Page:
Source: Financial Post
Published: October 19th 2009
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Despite some positive signs that the economy is on the mend, it could be years before Canadian railways fully recover from the recession.
Rail shipments are an important bellwether for the broader economy because they are so closely linked to global trade. As the economy begins to show signs of life, so too have the volumes of North American top-tier rails heading their into this earnings season.
In recent weeks, year-over-year volume declines have eased from the single-digit to the mid-teen range from the 20% — or greater — declines experienced earlier this year. “The industry is poised to enjoy a healthy tailwind alongside a gradual improvement in the North American and global economies,” Steve Hansen, Raymond James analyst, said in a recent note.
Carloads at Canadian railways have steadily improved 15% since their lows in May on the back of a strong harvest, the U.S. “cash for clunkers” program, and a recent restocking, according to Jacob Bout, CIBC World Markets analyst. Intermodal volumes, typically used for shipping retail goods, also hit their 2009 peak level last week, he added.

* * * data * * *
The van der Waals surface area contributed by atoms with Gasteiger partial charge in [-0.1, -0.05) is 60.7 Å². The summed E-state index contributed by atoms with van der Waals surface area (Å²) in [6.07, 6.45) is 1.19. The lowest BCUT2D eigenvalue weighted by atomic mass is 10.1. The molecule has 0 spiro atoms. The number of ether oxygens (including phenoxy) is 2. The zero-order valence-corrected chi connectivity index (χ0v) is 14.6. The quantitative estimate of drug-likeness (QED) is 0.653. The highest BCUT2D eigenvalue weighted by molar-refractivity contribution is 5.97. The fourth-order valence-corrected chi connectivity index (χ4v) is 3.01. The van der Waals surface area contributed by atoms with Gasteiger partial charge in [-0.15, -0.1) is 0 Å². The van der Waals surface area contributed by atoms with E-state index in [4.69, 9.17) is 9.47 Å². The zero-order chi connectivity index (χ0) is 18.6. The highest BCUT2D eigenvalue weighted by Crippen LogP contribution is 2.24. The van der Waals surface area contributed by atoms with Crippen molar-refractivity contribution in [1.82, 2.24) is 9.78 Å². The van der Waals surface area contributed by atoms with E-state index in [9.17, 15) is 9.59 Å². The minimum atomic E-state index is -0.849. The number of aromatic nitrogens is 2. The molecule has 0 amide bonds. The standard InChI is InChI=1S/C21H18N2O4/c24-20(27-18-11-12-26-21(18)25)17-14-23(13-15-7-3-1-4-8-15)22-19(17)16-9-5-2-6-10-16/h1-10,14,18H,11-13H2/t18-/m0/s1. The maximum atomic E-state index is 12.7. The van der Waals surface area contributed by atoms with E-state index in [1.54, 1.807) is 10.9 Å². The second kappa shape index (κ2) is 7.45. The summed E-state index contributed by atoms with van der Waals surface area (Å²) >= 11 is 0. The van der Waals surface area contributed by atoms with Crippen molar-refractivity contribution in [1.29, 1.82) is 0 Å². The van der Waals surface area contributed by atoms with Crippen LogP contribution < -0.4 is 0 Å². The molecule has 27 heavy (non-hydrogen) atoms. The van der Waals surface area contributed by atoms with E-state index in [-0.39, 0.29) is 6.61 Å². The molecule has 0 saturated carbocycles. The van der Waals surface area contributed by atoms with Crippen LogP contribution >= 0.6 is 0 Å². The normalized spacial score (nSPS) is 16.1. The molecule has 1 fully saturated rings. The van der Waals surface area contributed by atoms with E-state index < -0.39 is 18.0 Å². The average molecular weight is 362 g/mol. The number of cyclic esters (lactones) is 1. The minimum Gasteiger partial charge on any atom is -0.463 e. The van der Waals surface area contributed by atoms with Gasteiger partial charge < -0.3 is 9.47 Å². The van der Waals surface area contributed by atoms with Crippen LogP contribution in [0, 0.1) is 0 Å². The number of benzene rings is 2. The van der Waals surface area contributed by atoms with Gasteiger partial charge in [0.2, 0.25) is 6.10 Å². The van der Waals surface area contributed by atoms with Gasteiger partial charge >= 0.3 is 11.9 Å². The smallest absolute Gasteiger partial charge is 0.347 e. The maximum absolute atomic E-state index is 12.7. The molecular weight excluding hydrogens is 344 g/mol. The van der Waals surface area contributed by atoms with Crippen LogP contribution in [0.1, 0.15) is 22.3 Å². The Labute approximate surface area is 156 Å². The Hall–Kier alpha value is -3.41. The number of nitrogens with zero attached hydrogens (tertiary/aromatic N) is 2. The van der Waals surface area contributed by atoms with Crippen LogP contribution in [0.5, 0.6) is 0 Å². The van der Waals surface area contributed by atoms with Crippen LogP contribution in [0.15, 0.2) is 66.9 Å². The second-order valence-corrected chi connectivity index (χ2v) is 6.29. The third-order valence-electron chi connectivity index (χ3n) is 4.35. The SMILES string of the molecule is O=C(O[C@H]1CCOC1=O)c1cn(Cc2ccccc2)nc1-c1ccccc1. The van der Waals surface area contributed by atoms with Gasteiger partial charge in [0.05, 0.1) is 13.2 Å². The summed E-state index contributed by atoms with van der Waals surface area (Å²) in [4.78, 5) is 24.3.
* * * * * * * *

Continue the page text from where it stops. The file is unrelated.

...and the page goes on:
Still, despite this positive momentum, carloads at Canadian National Railway Co. were down 11.9% last week year over year, and Canadian Pacific Railway Ltd.’s shipments fell 12.2%. While that is a sizable improvement over the declines experienced in the second quarter, it points to an underlying weakness in the economy, and suggests that the volumes will slowly begin to return in 2010 and into 2011, Mr. Bout said.
“The economic recovery may be a gradual one (versus a V-shaped recovery),” he said in a recent note to clients.
This correlates with the commentary from CN, which will report its third-quarter earnings today. Claude Mongeau, CN chief financial officer, has said he expects it could take two or three years before his railway sees the sort of traffic it had prior to the recession.
CP, which reports its results next Tuesday, has been even more cautious. Fred Green, chief executive, says he doesn’t expect any substantive growth until at least the back of 2010. He doesn’t expect CP to see its typical “fall peak” this year as retailers import fewer good for Christmas.
Container traffic at West Coast ports, where goods for retailers come in from Asia, were down 20% last week, and retailers have indicated they expect to import 10% less apparel and other consumer goods this spring compared to last year, Mr. Bout said.
Moreover, CP’s volumes continue to be impacted by lower coal and potash volumes, the latter is expected to remain sluggish through 2010.
Mr. Bout recently upgraded CN to “sector outperform” and increased his price target to $64 a share, from $54 previously, on the assumption that the worst is behind it.
He said he prefers it to CP because it is leaner and better positioned to benefit from an economic recovery.